Initially, I want to have the patience to build up (five? six? eight?) completely random, experimental layers before beginning to impose any kind of order on the chaos. I can use that time and those spaces to play, to improvise, to push the edges of technique, to try anything, knowing that if it fails, it will be covered up anyway and that it will inform the ultimate surface. This is a very right-brain process, "rapid, complex, whole-pattern, spatial, and perceptual" (to quote Betty Edwards in Drawing on the right side of the brain), and concentrates mainly on form.
Content during those early layers is less important, though I want to keep in the more analytic side of my mind the concept of the lower geologic layers of Capitol Reef: the chaotic Moenkopi formation, the voluptuous Shinarump, the accents of Chinle ledges, the majestic Wingate walls, the soaring Navajo domes. I want to merge form and content without imposing any order or composition in those early layers of paint, to keep in mind that any forms that might appear are to be buried, just as those lower layers of the Reef are buried.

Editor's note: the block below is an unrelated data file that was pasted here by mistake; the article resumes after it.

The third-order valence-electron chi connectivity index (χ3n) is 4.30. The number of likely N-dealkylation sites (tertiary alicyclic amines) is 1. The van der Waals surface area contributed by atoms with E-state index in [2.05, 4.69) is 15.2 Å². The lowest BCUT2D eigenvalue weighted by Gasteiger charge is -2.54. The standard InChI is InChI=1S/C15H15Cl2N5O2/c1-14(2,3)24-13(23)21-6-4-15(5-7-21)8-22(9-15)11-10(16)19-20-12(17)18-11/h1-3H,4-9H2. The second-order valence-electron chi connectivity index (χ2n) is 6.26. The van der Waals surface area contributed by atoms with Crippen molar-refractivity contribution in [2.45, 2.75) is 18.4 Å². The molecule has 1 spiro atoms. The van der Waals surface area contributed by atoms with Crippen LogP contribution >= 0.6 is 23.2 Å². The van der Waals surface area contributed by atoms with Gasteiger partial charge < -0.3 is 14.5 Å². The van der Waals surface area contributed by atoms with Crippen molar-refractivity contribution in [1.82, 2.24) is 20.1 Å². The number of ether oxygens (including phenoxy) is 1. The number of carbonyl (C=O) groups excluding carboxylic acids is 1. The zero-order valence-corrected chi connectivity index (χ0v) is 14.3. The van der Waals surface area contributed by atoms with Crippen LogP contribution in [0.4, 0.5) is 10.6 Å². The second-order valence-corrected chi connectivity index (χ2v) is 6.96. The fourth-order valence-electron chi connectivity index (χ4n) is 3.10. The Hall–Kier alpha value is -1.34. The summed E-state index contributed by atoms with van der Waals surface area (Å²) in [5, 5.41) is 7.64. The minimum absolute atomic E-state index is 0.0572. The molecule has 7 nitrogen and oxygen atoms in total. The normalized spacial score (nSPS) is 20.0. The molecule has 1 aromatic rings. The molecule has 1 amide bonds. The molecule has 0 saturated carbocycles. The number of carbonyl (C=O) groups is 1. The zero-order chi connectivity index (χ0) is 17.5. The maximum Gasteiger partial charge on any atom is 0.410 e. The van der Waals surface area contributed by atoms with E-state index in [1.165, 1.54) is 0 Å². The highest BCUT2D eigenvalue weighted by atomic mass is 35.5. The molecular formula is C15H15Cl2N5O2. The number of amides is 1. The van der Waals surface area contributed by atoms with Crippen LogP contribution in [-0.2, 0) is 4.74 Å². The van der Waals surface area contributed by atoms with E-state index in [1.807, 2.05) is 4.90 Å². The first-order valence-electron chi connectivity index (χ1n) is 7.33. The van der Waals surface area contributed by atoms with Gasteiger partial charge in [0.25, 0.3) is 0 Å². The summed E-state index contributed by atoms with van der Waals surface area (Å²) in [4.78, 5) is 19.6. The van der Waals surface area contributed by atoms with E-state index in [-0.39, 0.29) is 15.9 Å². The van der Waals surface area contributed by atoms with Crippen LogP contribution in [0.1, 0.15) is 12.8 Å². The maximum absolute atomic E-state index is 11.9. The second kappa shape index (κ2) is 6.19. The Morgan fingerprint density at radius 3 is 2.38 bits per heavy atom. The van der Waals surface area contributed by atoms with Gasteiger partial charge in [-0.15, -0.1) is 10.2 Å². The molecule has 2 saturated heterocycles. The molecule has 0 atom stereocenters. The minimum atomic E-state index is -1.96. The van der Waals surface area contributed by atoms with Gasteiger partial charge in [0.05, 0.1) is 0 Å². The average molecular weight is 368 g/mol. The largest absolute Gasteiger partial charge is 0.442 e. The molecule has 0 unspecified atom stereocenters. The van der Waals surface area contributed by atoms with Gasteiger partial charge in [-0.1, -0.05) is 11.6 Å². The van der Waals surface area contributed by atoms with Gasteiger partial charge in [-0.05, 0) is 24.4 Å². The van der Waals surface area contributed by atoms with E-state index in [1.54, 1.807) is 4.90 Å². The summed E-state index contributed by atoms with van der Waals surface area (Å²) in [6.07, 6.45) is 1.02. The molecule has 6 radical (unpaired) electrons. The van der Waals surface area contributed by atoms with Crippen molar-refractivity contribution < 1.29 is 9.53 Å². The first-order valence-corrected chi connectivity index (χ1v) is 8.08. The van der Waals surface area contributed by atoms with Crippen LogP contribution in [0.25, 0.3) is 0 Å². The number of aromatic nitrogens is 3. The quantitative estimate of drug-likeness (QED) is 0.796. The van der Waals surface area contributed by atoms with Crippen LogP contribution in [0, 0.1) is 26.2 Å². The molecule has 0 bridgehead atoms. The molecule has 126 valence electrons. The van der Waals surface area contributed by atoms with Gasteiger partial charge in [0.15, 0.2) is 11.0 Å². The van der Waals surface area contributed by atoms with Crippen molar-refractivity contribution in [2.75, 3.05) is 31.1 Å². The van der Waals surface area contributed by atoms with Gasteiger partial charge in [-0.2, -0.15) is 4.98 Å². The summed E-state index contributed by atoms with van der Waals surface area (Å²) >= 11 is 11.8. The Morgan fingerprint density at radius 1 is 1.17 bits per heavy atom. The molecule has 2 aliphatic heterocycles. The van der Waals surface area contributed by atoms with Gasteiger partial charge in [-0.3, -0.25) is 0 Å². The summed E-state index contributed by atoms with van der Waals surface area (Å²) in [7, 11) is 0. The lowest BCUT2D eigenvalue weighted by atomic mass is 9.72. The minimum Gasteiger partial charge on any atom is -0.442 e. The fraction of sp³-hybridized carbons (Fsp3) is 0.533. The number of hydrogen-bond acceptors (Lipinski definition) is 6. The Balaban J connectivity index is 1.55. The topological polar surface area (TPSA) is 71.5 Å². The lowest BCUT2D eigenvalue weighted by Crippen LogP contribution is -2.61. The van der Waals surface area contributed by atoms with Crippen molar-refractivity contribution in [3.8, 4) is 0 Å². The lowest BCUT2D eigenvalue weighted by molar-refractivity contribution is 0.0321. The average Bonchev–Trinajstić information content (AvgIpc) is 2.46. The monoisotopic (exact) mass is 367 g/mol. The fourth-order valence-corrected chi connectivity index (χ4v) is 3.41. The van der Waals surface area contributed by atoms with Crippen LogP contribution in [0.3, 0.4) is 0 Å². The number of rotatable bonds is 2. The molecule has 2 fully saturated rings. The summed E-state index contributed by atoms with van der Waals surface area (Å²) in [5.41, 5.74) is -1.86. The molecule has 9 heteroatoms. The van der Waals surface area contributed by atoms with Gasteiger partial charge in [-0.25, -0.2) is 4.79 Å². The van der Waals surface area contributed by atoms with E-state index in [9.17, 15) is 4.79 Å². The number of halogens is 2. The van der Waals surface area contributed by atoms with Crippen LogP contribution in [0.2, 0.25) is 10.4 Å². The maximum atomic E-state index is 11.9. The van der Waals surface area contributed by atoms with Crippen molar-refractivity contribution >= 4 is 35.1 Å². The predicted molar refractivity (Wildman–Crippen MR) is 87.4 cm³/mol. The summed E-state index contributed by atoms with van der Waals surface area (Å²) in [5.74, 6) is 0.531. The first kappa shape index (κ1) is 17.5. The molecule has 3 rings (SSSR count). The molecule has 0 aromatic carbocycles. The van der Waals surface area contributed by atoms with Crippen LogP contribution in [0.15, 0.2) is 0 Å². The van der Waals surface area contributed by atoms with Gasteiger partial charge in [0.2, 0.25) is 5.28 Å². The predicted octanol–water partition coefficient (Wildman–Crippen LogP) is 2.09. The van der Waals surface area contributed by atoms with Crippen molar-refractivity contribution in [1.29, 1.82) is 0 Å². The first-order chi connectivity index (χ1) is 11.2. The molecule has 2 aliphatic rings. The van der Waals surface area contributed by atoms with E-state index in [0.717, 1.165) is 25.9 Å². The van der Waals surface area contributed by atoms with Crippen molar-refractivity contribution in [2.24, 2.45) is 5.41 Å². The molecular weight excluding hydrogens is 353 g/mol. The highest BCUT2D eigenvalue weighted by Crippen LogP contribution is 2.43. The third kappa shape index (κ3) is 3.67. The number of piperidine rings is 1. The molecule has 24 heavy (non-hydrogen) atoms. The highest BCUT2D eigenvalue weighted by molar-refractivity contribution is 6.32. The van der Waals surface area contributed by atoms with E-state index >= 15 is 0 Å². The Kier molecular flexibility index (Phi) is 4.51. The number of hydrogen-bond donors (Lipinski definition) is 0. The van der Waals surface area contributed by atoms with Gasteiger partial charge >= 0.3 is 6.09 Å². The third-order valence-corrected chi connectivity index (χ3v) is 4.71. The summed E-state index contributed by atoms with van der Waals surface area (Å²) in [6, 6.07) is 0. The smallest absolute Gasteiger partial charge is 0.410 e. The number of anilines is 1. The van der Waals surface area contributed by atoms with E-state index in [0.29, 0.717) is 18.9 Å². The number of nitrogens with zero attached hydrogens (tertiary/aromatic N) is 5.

After a certain number of lower layers are established, I can become more analytic, with more direct mental reference to cliff, mesas, canyons. It would be interesting to put down a couple of layers with an aerial reference to the land, as if looking at a map, and then to create layers that refer to the landscape as we actually see it.
This is a matter of thinking in three dimensions, in a funny sort of way. In the actual landscape, we see the layers of the cliffs and mesas vertically, but they were created horizontally, built up layer after layer. And the layers of paint on the panel also are built up on top of one another horizontally, as it were, creating the painting as though one were creating the Reef, building it, piling up the layers on top of one another. The “vertical” views that one sees of the Reef will been seen from this perspective only where lower layers of paint are revealed by dissolving, cutting through, or otherwise exposing them. At the same time, however, the vertical cliff views can be rendered simply by referring to them on the painting surface, creating a portrait of them, treating the surface as if it were a cross section of all those layers, the view that we actually see. (This is where I've gotten into trouble before, because that visual image, which is the reality that we all see, becomes my composition.) By working abstractly and addressing both approaches at the same time, I can increase the complexity and the visual richness of the work. I will never render a portrait, but by using multiple views of the land, from above and from in front, in multiple layers, I will incorporate the content into the form of the painting, and truly merge the two. I just have to have faith that the content will emerge through the form, and have the discipline and patience to let the materials create the content.
The photo above shows the five panels with which I ended the workshop.